LC6: The ethereal, yet bold, LC6 Table (1928) saw first the light in 1929, at the Salon d’Autumne in Paris, where Le Corbusier and his team’s revolutionary collection left the city – and the design world at large – stunned. Made in aeronautical steel, the base is welded for a seamless finish with sculpted angles and smooth, mitered corners. The tabletop is a 0.6-inch-thick rectangle of Italian glass, making the LC6 equally feasible as a dining table or in a conference room. Together, these elements provide an unsurpassed sense of line, scale and proportion, the end result being a a mathematically refined structure of glass and steel that still acts as an high point of the International Style and 20th century design as a whole.
LC8: The LC8 Swivel Stool (1928) is the result of a long line of experiments, beginning with an attempt to fashion a chair by wrapping inner tubes from tires around a steel frame. As each trial became more refined than the preceding one, a clear vision started taking form. The final model, LC8, consists of a round, thickly padded seat atop a curving claw-like vase of tubular steel, conjoined by a swivel mechanism evoking a buoyant look.
- LC3 – Grand confort, grand modèle referred as Cushion Baskets (1928)
- LC5 – Sofa Bed
- F – Canapé
- LC7 – The Swivel Chair(1928)
- LC9 – Bathroom Stool
- LC10 P – Rectangular Low Table
- LC11 P – Table
- LC12 – Table designed in 1925 for Villa La Roche
- LC13 – Fauteuil Wagon Fumoir
- LC14 – Tabouret (1952 – 1959) (Tabouret LC14.01, Tabouret LC14.02)
- LC15 – Table De Conférence
- LC16 – Table De Travail Avec Rayonnages
- LC17 – Portemantea (1957)
- LC19 – Table Esprit Nouveau
The design team
Widely considered one of the most influential architects of the 20th century, Le Corbusier (born Charles-Édouard Jeanneret-Gris) is credited with revolutionizing the face of modern urban architecture, updating it to fit into the technological age; as a result, his legacy translates into a strong, if utopian, sense of purpose, to meet the needs of a democratic society dominated by the machine.
Modern life demands, and is waiting for, a new kind of plan, both for the house and the city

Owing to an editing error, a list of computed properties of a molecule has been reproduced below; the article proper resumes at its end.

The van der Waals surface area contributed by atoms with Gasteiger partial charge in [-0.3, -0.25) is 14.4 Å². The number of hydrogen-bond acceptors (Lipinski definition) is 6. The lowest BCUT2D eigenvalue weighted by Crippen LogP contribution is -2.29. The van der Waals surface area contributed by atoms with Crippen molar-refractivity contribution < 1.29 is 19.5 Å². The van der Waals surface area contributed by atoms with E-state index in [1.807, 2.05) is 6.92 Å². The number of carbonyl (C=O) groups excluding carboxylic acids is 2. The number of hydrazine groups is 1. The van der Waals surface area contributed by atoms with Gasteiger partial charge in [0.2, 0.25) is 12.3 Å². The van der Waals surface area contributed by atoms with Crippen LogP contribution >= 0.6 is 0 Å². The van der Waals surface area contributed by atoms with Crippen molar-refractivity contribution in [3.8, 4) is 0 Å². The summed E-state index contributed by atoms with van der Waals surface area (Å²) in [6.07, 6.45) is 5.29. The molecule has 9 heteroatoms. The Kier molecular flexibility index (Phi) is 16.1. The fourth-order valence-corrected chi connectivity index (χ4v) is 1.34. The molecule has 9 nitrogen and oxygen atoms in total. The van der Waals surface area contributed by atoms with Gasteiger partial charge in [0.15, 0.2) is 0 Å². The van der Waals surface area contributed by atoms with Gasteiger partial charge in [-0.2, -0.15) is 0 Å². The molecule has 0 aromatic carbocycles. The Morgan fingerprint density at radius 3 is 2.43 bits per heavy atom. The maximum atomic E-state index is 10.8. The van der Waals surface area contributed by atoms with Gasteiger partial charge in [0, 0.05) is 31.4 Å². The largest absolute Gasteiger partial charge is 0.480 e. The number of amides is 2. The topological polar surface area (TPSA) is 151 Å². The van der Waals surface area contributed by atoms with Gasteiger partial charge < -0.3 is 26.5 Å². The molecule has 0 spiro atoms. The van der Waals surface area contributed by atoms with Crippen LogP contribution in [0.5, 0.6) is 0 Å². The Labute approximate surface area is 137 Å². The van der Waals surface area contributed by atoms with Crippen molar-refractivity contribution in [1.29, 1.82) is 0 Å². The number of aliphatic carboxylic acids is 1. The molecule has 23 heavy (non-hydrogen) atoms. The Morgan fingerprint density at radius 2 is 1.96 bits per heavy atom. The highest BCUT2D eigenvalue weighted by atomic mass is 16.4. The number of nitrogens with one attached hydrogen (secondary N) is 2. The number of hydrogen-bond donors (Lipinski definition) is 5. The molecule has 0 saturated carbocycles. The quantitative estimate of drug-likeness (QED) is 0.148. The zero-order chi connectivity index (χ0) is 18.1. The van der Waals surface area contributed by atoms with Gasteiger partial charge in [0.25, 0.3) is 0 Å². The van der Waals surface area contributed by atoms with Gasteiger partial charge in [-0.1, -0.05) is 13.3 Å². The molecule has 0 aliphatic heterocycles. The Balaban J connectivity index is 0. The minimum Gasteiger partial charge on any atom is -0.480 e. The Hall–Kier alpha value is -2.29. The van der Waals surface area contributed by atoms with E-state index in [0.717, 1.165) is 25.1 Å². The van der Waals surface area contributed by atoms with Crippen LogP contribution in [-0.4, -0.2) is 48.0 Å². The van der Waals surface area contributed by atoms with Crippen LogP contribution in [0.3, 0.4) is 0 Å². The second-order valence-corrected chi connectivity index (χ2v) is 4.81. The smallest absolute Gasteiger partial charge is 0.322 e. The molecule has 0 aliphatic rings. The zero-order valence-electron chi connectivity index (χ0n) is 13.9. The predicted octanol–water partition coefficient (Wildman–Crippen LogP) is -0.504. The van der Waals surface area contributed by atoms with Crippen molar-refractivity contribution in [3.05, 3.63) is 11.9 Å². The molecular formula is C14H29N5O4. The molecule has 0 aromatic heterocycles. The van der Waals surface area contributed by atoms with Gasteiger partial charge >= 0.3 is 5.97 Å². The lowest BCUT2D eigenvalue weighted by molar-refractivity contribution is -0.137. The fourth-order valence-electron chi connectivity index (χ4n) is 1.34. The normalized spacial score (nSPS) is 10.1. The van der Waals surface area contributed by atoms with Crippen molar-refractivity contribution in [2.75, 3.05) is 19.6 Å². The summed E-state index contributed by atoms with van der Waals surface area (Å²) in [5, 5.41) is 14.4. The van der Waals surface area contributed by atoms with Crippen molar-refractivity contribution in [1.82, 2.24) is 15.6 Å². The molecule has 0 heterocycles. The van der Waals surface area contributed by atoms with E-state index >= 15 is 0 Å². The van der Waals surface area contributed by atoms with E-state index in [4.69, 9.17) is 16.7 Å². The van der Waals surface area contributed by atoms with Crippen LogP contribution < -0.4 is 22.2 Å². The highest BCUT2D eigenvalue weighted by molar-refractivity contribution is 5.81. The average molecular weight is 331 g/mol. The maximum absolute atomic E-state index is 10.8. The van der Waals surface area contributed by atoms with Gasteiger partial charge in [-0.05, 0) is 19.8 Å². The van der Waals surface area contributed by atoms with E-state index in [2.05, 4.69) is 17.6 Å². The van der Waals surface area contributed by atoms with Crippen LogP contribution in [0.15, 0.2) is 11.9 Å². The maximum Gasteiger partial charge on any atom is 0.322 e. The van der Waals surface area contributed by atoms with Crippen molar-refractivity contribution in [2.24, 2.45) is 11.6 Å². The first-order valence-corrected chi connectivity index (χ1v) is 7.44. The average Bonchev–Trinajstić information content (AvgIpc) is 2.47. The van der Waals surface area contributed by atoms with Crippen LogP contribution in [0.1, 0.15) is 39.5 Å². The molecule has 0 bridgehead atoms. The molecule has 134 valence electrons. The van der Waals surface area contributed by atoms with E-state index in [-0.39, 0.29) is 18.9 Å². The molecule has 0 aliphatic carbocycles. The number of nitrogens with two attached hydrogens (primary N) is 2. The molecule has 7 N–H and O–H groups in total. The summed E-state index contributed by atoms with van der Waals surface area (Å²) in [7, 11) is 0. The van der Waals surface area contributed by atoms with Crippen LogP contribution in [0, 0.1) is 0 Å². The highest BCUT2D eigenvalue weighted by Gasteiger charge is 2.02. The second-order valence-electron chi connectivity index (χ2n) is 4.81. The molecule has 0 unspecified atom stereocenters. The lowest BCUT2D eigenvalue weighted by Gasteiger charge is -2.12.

– Le Corbusier, 1923
Le Corbusier combined a passion for classical Greek architecture with attraction to the modern engine, publishing his ideas in a book entitled “Vers une Architecture“, in which he refers to the house as a “machine for living,” an industrial product that should include functional furniture or “equipment de l’habitation.” The LC Collection furniture line, birthed in the new rue de Sèvres atelier with his cousin and close collaborator (since 1922) Pierre Jeannaret, was meant to launch a new rationalist aesthetic, that would come to epitomize the International Style.
In October 1927, the pair decided to draw on the contribution of a young architect who had already begun to establish a strong reputation in the architectural scene of the time: Charlotte Perriand. Their partnership, lasted until 1937, proved to be extremely fruitful, both in terms of the cultural weight of their achievements and their professional successes. It was together with Charlotte Perriand that the pair tackled the innovative project for “l’équipement de la maison”, and thanks to Cassina’s ongoing interest, a golden standard for elevated concepts and high resulting quality was mantained, rendering the final results very sought after even today.
Made in Cassina
In the 1960s, the “Cassina I Maestri” collection reissued classic, highly prized furniture of the preceding decades, compounding the original designs with an intense, in depth analysis of its meanings and aims.
Drawings, sketches, prototypes and every other available related document, whose exclusive access to was held by Cassina alone, were closely studied, subsequently helping to enstablish contact and cooperation with the heirs of the original designers.
Thanks to this, it was now possible for Cassina to revisit these products with all new editions, perfectly reflecting the originals’ vision while at the same time updating them with innovative technologies and materials. A further benefit to this end was the collaboration with Filippo Alison in 1972, undertaking a strict methodology to fully bring out the finesses and details of each original author and associated design.
The collection is fully monitored by the Fondation Le Corbusier and the heirs of Charlotte Perriand and Pierre Jeanneret.